With further reference to FIG. 1; at catheter connection terminal 4 of the RF generator unit 2 a connecting cable 5 is attached, which leads to a removable connection terminal 6 which is attached to guidewire 7. To the return electrode terminal 8 is attached a cable 25 which is coupled with a fixed connector 18 to a ground plate 9.

Removable connection terminal 6 fixedly engages and is electrically coupled to guidewire 7. The removable connection terminal 6 may be disconnected to allow further extension of guidewire 7 to another guidewire 23 with terminal 6 reconnected. In addition, removable connection terminal 6 may be disconnected to allow the advancement of a balloon catheter 24 or any another suitable surgical catheter (i.e. catheter lumen) over guidewire 7 or in place of guidewire 7. The removable connection terminal 6 may be slideably connected, locked-on, or connected in any other manner to guidewire 7.

Shown in FIG. 2 is the guidewire 7 of FIG. 1, which is a device having a distal tip portion 10, 11, 12 of non-uniform diameter, with the largest diameter region 10 being 0.05 cm in diameter, followed in the frontal direction by a dilator transition zone 12 of length 0.4 cm into the smallest diameter region 11, where the diameter is 0.035 cm. The guidewire 7 is constructed of stainless steel to provide high strength and corrosion resistance. The guidewire 7 consists of a tapered mandrel core 26, a safety wire 27, and a coil spring guide 28. To make the coil, one can begin with a long thin piece of wire, and coil it tightly, so that the spacing between each coil is uniform and approximately 0.03 cm. The preferred material is medical grade stainless steel. Alternatively, one can obtain a coil of the desired specifications which is preferably made of medical grade stainless steel. Guidewire 7 has sufficient insulation 13, which is 0.0125 cm thick, and extends from about 0.20 cm immediately behind the distal tip 14 to prevent RF energy distribution from any point other than tip 14 of guidewire 7. The insulation 13 extends to about 5 cm from the proximal end 15 of the guidewire 7, also called the handle 15 of the guidewire 7. The insulation 13 is preferably made of a suitable insulating material such as polytetrafluoroethylene (PTFE) or TEFLON™ due to its low coefficient of friction, good electrical insulating properties, high coefficient of resistance, high operating temperature, and high dielectric strength.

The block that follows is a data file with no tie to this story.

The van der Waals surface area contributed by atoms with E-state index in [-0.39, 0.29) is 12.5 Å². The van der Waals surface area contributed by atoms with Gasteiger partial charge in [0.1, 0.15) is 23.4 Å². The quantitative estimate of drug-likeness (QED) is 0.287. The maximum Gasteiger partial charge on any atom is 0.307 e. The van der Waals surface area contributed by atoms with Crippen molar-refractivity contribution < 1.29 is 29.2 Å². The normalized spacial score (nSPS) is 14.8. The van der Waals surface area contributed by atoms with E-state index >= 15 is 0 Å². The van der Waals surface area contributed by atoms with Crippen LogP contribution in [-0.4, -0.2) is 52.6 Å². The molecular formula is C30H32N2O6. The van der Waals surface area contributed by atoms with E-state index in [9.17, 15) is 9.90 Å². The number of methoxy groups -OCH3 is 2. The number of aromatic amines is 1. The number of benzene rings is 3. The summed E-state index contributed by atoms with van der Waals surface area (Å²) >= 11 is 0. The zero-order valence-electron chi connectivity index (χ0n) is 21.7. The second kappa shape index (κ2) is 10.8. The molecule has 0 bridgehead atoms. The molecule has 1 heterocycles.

The dilator region 12 begins at about 3.3 cm immediately behind the distal tip 14, and extends for a length of 0.4 cm before translating into region 10. The function of the dilator 12 is to enlarge in a controlled manner the newly formed hole by distal tip 14.

The guidewire of FIG. 2 has varying stiffness due to its change in diameter. One of the factors that determine stiffness of a guidewire is the size of its outer diameter. The larger the diameter with all else constant, the stiffer the guidewire. Conversely, a guidewire with a smaller outer diameter, and all else constant will be less stiff. The dilator region, which can be of any length, tapers the overall diameter of the guidewire in FIG. 2 from a 0.05 cm diameter to a 0.035 cm diameter. If we divide the dilator region into 10 equal segments, each segment will have a different stiffness since no two segments will have the same outer diameter. Thus, the guidewire will have decreasing stiffness as we advance toward the tip through the dilator region. The tip region 11 thus exhibits a “floppy” characteristic.

The same properties can be provided in a guidewire that has a tapered core and uniform outer diameter. If one tapers the core gradually over a predefined length in the distal region, while maintaining the diameter of the outer coil constant, the guidewire will be more flexible as one advances toward the tip through the dilator region. This can be demonstrated by once again dividing the dilator region into 10 equal segments, and comparing the flexibility of each segment. No two segments will be equal in flexibility since the diameter of the core will be different in each segment. Thus the flexibility of the guidewire will increase as we approach the tip from the proximal end.

We can visualize the same reasoning for a guidewire that has both a tapered core and a tapered outer diameter. The distal portion of the guidewire will be of varying stiffness, and more flexible than the proximal portion and the body of the guidewire.

If we have a guidewire that is constructed out of a solid stainless steel wire only without any coil, if one tapers a predefined length in the distal region, such a guidewire will also have a varying stiffness profile.

As shown in FIGS. 6 and 7, balloon catheter 24 is a device that is constructed with a flexible wire core 33 on which a hypo-tube is welded and rounded to form a tip 14. The wire core 33 is of diameter 0.0125 cm and is surrounded by a flexible plastic tubing 32 of inner diameter 0.1 cm which is sealed to the wire core 33 in the distal region 2.25 cm behind the tip 14. The plastic tubing 32 goes through a transition region 34 before being completely sealed to the wire core 33. An insulation layer 13, 0.015 cm thick, covers the region from the distal end of the flexible plastic tubing 32, to the proximal end of the tip 14. The insulation 13 covers the exposed wire core 33, and does not allow any contact with the surrounding tissue. Approximately 4 cm behind the tip 14 a plastic balloon 31 of length 2 cm is glued on to the plastic tubing 32. The plastic balloon 31 has a diameter of 0.6 cm when maximally inflated. The balloon is preferably made out of polyethylene which can handle increased pressure, and maintain this pressure for longer periods of time. In addition, the balloon will not rupture easily, and is easily inflatable. This will reduce the inflation/deflation times considerably, reducing the procedure time. Furthermore, the polyethylene balloon can be made in extra thin wall, high strength, and also large diameter. Saline solution and contrasting dye is carried through the space in between the wire core 33 and the inner diameter of plastic tubing 32, and is allowed to escape into the plastic balloon 31 through holes 35.